In an email to Xpress regarding anxiety around mass shootings, Shanon Martin, assistant director of student services in BCS, writes that the district’s counselors and social workers work with students to “build resiliency skills to help manage difficult emotions.” Resiliency skills can include “breathing strategies, sensory fidgets or movement breaks …[which can]… calm anxiety and refocus the student’s mind back to learning and instruction,” she writes.
Martin also notes that the district employs social and emotional learning coaches who, according to information shared by BCS spokesperson Stacia Harris, help students “understand themselves and others while forming strong relationships and building decision-making skills.” Martin writes that SEL coaches also “help teachers have the resources they need to support students in their social and emotional learning.”
ACS spokesperson Dillon Huffman tells Xpress that the district’s mental health providers are finding that students’ anxiety is primarily related to peer relationships, family and community conflicts and academic concerns. “The majority of our students are not coming to them anxious about school shootings,” Huffman writes in an email.
Huffman continues, “We have had some parents, students and staff ask questions after incidents, like Uvalde, about our safety procedures and our response systems.” But the ACS counseling department hasn’t seen an increase in students voicing anxiety in the aftermath of mass shootings.
Huffman adds, “For many students, they voice that school is where they feel the safest.”
Mental health comes first
Anxiety manifests itself differently among various age groups. Elementary-school-age children might refuse to return to school, “cling” to a caregiver, have nightmares, scream during sleep or complain of physical ailments like stomachaches that have no discernible cause, Ladd says.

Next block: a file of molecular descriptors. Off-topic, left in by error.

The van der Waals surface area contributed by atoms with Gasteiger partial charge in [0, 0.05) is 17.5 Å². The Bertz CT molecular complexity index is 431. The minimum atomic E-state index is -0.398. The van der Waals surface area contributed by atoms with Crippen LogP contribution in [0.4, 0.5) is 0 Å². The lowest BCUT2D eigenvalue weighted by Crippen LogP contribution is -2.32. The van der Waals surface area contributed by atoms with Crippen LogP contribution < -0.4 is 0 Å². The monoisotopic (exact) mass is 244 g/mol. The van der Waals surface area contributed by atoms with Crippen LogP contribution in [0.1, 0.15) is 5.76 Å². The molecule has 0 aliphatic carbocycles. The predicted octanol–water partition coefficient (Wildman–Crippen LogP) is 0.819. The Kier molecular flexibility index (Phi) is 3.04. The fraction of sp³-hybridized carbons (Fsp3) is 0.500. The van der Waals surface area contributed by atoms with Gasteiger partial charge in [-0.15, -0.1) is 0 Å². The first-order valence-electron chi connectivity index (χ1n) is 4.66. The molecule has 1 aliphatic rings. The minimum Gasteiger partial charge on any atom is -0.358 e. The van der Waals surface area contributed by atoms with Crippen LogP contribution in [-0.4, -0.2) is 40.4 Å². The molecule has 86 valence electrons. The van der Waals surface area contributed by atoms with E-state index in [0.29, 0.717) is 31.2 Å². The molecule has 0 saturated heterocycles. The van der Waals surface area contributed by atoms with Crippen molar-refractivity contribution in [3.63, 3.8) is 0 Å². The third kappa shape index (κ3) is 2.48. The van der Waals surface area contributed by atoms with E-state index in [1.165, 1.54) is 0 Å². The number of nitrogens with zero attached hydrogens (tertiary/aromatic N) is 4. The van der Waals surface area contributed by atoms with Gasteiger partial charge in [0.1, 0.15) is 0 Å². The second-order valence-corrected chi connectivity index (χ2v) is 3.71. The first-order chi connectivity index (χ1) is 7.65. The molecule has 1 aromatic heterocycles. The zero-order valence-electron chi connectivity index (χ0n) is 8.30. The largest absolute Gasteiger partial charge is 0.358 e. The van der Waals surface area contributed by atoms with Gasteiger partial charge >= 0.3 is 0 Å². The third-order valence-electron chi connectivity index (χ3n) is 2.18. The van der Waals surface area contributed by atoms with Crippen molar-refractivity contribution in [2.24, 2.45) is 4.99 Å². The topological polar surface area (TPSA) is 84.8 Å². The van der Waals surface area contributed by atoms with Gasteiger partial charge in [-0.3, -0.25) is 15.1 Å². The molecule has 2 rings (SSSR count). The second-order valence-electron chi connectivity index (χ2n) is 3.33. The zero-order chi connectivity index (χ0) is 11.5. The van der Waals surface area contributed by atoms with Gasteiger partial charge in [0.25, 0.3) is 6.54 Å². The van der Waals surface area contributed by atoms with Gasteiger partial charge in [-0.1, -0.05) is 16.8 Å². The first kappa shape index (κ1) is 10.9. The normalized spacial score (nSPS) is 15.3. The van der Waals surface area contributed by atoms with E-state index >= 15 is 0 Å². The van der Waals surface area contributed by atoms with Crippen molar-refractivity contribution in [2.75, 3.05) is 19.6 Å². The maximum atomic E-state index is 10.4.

Adolescents experiencing anxiety may withdraw from family and friends, become startled easily or be preoccupied with the tragedy.
Ladd also notes that anxiety around mass shootings is “oftentimes not the presenting problem” — meaning the most visible reason for suffering — when a child is anxious. Instead, that specific fear may be part of a cluster of fears the child is experiencing, and children may need to be prompted to open up about it.
Many kids are attuned to the gravity of tragedy through the emotional reactions of adults in their lives. “It’s so important for the adults to take care of themselves and their own anxiety around these issues,” Erwin High School counselor Libby Wicker says. “Students pick up on adults’ reactions.” She advises that adults answer kids’ questions first, in order to directly address kids’ concerns, rather than provide explanations that may confuse or, worse, scare them.
Wicker explains, “Sometimes in our rush to reassure children, we run the risk of bringing up details that they hadn’t already known which can add to anxiety.”
Ladd adds that adults talking to kids about mass shootings should “highlight how other people are looking out for them.” (For example, ACS and BCS both have security protocols as well as state-mandated drills.) But he cautions grown-ups not to “automatically jump to dismissing [kids’ fears] or trying to change/fix them.”
Not every parent may feel prepared to have these hard conversations; the experts who spoke with Xpress cited many resources for assistance. And not every educator may be as comfortable as Blackford, the AHS history instructor, discussing tragic current events in the classroom in service of addressing students’ well-being. Yet she felt ACS was “supportive of teachers making choices in their classroom that would focus a lot more on building community and resilience.”
She continues, “If it meant that a lesson didn’t get taught that day, it wasn’t that big of a deal. Because the students and their mental health and emotional health came first.”